- Despite the recent market correction in China, equity fund inflows to the country continued for a twelfth-consecutive week, with a cumulative $9.34 billion sum or around 40 percent of emerging market flows. Global investors continued to increase allocation to China ahead of the mid-October launch of the Hong Kong-Shanghai Stock Connect program which allows mutual market access for investors from both sides.
- The risk-off mentality that persisted in emerging markets caused consumer staples to outperform. Up roughly 1.05 percent on the week, consumer staples was led by JBS SA, a meat processor out of Brazil.
- Materials stumbled this week as rising global geopolitical tensions led investors to shy away from offensive stocks. The MSCI Emerging Markets Materials Index was down roughly 1.2 percent on the week. The decline was led by Jindal Steel & Power, which was down this week after India’s highest court ruled that the allocation of coal mines since 1993 was illegal, spurring concern that mining permits may be canceled.
- Ukraine and Russia continue to bump heads. Emerging markets suffered after NATO reported an increase in Russian military presence in eastern Ukraine. This most recent escalation of the conflict has led global leaders to once again discuss the imposition of tougher sanctions on Russia. Eastern Europe was particularly vulnerable to the news, with all countries suffering substantial declines since Thursday.
- Indonesia was among the worst-performing countries in Asia this week, as investors fretted about the short-term inflationary pressure from a possible fuel subsidy reduction by president-elect Joko Widodo who remains committed to phasing out the fuel subsidy program within several years.
- Upon Alibaba Group’s second-quarter results update, the 49-year old company founder Jack Ma ascended to the richest person in mainland China, according to the Bloomberg Billionaires Index, with a net worth of $21.8 billion ahead of the company’s initial public offering in the U.S. Together with second- and third-richest persons, Tencent Holdings CEO Pony Ma and Baidu CEO Robin Li, respectively, the staggering rise of internet entrepreneurs in China highlight further monetization potential for one of world’s most innovative and dynamic industries.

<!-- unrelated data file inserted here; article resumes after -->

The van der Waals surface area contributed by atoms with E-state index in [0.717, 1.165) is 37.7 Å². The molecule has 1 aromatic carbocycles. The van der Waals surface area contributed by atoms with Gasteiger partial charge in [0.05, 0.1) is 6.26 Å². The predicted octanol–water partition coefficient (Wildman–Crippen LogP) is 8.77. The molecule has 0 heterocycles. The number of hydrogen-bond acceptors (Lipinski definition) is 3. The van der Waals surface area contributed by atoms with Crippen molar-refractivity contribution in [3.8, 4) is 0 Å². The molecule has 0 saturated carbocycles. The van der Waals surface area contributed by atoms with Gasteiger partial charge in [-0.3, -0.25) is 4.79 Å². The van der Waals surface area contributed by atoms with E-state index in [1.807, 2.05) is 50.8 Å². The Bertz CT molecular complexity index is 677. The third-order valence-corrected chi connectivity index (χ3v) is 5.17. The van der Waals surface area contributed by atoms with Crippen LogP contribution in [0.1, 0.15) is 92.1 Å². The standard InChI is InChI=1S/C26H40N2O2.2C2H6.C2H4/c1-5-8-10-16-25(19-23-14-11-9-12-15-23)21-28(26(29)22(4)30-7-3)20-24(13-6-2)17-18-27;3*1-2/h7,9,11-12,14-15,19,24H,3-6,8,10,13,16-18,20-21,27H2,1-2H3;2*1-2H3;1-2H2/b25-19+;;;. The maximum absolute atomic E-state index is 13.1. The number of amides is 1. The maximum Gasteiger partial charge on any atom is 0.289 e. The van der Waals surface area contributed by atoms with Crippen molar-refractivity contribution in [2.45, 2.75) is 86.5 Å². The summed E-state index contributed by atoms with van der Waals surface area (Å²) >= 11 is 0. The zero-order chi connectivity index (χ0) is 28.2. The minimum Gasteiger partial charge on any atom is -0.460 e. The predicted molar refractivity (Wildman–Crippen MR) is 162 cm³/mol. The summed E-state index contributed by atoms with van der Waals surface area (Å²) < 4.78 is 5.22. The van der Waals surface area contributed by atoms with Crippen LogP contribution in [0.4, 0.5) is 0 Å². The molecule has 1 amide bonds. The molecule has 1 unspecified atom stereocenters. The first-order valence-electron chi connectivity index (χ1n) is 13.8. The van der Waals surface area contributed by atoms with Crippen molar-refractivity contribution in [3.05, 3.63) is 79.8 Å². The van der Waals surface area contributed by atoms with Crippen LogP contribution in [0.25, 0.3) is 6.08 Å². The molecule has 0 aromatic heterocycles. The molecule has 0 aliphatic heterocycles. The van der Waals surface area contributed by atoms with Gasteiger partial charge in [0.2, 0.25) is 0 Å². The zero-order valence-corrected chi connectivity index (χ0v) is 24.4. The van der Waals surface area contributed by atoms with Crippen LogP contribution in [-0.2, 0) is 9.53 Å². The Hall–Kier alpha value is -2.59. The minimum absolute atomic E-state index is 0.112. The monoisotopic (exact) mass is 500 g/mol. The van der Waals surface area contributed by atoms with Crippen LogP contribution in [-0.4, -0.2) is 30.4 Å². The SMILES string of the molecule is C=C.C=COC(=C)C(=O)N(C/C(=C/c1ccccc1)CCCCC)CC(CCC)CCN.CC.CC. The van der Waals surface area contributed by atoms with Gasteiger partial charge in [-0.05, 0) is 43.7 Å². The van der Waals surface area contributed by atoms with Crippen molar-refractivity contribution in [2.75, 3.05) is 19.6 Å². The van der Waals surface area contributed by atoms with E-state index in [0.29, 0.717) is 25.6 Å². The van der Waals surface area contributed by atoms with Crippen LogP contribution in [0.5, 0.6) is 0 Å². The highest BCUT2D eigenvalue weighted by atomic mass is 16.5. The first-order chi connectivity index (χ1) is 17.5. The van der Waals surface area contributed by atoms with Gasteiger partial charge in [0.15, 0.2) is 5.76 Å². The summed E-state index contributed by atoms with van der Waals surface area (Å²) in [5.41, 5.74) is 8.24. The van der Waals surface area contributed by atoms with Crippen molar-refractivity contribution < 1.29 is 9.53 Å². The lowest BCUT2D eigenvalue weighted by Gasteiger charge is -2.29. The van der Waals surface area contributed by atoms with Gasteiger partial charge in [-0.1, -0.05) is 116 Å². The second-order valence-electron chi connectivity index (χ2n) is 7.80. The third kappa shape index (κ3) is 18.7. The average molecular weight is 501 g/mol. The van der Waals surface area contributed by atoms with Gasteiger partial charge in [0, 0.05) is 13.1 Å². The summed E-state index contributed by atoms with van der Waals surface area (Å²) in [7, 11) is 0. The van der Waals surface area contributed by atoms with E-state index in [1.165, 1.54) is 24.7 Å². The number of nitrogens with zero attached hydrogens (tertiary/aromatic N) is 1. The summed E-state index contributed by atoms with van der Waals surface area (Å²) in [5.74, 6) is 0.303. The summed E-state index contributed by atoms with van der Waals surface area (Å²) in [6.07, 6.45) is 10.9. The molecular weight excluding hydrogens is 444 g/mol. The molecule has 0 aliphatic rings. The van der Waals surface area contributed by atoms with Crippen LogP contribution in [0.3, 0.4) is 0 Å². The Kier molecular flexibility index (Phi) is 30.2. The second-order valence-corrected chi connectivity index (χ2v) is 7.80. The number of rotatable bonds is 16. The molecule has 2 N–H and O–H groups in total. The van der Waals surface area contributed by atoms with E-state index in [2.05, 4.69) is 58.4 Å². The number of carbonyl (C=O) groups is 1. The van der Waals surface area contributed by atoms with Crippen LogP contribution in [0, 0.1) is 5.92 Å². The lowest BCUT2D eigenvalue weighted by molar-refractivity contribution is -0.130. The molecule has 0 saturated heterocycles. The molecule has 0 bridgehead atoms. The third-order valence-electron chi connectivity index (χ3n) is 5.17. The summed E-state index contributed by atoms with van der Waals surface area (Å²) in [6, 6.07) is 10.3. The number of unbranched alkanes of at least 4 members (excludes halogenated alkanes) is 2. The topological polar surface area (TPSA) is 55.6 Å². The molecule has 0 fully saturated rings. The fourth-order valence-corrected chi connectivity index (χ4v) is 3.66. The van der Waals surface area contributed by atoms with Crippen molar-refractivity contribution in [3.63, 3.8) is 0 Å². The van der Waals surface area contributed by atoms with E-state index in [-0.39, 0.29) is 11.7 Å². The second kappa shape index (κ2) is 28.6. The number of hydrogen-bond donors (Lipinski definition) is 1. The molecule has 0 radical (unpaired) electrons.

- European CPI inflation data continues to disappoint. Germany, Spain and Italy continue to see decreases in inflation year-over-year, with both Spain and Italy posting subzero percent change. Given the rising deflation threat and weak growth in Europe, it would appear the ECB must provide additional stimulus soon. If additional stimulus is provided, perhaps in some form of quantitative easing, it could serve to boost emerging markets. A cheaper euro could decrease facilitate investment in Asia and other emerging markets as borrowing costs decline for European investors.
- Economic data out of the United States continues to be strong, with official second-quarter GDP growing 4.2 percent. The continuation of a strong economic recovery in the U.S. should provide tailwinds for emerging market exports moving forward.
- Bloomberg reported that Alexander Kantarovich, head of research at JP Morgan Chase in Moscow, stated that the Russian stock market may face a “Lehman Moment” in the near future. He warns escalations in the Ukraine-Russia conflict create a substantial shock. The Micex Index has already fallen 6.6 percent this year with no positive turnaround in sight.
- Since the Second-Child policy was approved in China earlier this year, eligible couples have been slow to embrace looser restrictions based on provincial statistics. The growth prospect of China’s mass consumer sector such as infant foods and diapers has significantly diminished due to structural migration to e-commerce and rising competition to name brands.
The tables show the weekly, monthly and quarterly performance statistics of major equity and commodity market benchmarks of our family of funds.
|S&P Basic Materials||318.09||+2.22||+0.70%|
|Hang Seng Composite Index||3,374.32||-50.36||-1.47%|
|Korean KOSPI Index||2,068.54||+11.84||+0.58%|
|S&P/TSX Canadian Gold Index||202.18||+3.77||+1.90%|
|Natural Gas Futures||4.08||+0.24||+6.30%|
|10-Yr Treasury Bond||2.34||-0.06||-2.54%|
|S&P Basic Materials||318.09||+4.89||+1.56%|
|Hang Seng Composite Index||3,374.32||-332.01||-14.83%|
|Korean KOSPI Index||2,068.54||-14.07||-0.68%|
|S&P/TSX Canadian Gold Index||202.18||+1.74||+0.87%|
|Natural Gas Futures||4.08||+0.30||+7.82%|
|10-Yr Treasury Bond||2.34||-0.22||-8.44%|
|S&P Basic Materials||318.09||+9.16||+2.97%|
|Hang Seng Composite Index||3,374.32||+218.38||+6.92%|
|Korean KOSPI Index||2,068.54||+73.58||+3.69%|
|S&P/TSX Canadian Gold Index||202.18||+32.21||+18.95%|
|Natural Gas Futures||4.08||-0.46||-10.13%|
|10-Yr Treasury Bond||2.34||-0.14||-5.45%|
© US Global Investors